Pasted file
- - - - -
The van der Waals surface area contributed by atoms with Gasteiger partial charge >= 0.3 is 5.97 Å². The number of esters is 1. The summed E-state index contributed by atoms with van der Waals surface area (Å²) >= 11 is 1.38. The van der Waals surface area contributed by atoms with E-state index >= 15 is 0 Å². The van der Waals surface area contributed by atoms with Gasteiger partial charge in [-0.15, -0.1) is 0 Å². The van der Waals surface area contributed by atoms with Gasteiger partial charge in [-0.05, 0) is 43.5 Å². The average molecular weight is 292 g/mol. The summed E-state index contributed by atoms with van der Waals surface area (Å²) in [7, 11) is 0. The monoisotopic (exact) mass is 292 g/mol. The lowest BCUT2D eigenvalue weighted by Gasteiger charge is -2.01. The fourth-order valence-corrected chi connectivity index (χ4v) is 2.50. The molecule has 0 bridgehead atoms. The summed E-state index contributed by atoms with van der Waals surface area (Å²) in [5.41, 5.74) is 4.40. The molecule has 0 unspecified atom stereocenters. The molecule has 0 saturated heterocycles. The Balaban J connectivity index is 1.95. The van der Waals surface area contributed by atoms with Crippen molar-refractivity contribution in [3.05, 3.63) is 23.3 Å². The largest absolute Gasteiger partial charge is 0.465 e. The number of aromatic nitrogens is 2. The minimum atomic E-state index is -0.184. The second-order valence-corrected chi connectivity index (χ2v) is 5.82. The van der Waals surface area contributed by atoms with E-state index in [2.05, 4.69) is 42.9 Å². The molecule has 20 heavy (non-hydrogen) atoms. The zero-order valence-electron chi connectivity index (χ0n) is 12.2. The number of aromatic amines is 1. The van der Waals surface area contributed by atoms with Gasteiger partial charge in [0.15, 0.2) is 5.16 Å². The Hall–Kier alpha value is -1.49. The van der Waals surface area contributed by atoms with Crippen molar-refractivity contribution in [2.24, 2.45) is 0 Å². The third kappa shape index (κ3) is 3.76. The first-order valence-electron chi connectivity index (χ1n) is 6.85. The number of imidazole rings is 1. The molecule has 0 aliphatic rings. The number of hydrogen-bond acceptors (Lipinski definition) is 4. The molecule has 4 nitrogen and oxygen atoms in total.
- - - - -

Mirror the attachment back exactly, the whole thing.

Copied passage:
The van der Waals surface area contributed by atoms with Gasteiger partial charge >= 0.3 is 5.97 Å². The number of esters is 1. The summed E-state index contributed by atoms with van der Waals surface area (Å²) >= 11 is 1.38. The van der Waals surface area contributed by atoms with E-state index >= 15 is 0 Å². The van der Waals surface area contributed by atoms with Gasteiger partial charge in [-0.15, -0.1) is 0 Å². The van der Waals surface area contributed by atoms with Gasteiger partial charge in [-0.05, 0) is 43.5 Å². The average molecular weight is 292 g/mol. The summed E-state index contributed by atoms with van der Waals surface area (Å²) in [7, 11) is 0. The monoisotopic (exact) mass is 292 g/mol. The lowest BCUT2D eigenvalue weighted by Gasteiger charge is -2.01. The fourth-order valence-corrected chi connectivity index (χ4v) is 2.50. The molecule has 0 bridgehead atoms. The summed E-state index contributed by atoms with van der Waals surface area (Å²) in [5.41, 5.74) is 4.40. The molecule has 0 unspecified atom stereocenters. The molecule has 0 saturated heterocycles. The Balaban J connectivity index is 1.95. The van der Waals surface area contributed by atoms with Crippen molar-refractivity contribution in [3.05, 3.63) is 23.3 Å². The largest absolute Gasteiger partial charge is 0.465 e. The number of aromatic nitrogens is 2. The minimum atomic E-state index is -0.184. The second-order valence-corrected chi connectivity index (χ2v) is 5.82. The van der Waals surface area contributed by atoms with E-state index in [2.05, 4.69) is 42.9 Å². The molecule has 20 heavy (non-hydrogen) atoms. The zero-order valence-electron chi connectivity index (χ0n) is 12.2. The number of aromatic amines is 1. The van der Waals surface area contributed by atoms with Gasteiger partial charge in [0.15, 0.2) is 5.16 Å². The Hall–Kier alpha value is -1.49. The van der Waals surface area contributed by atoms with Crippen molar-refractivity contribution in [2.24, 2.45) is 0 Å². The third kappa shape index (κ3) is 3.76. The first-order valence-electron chi connectivity index (χ1n) is 6.85. The number of imidazole rings is 1. The molecule has 0 aliphatic rings. The number of hydrogen-bond acceptors (Lipinski definition) is 4. The molecule has 4 nitrogen and oxygen atoms in total.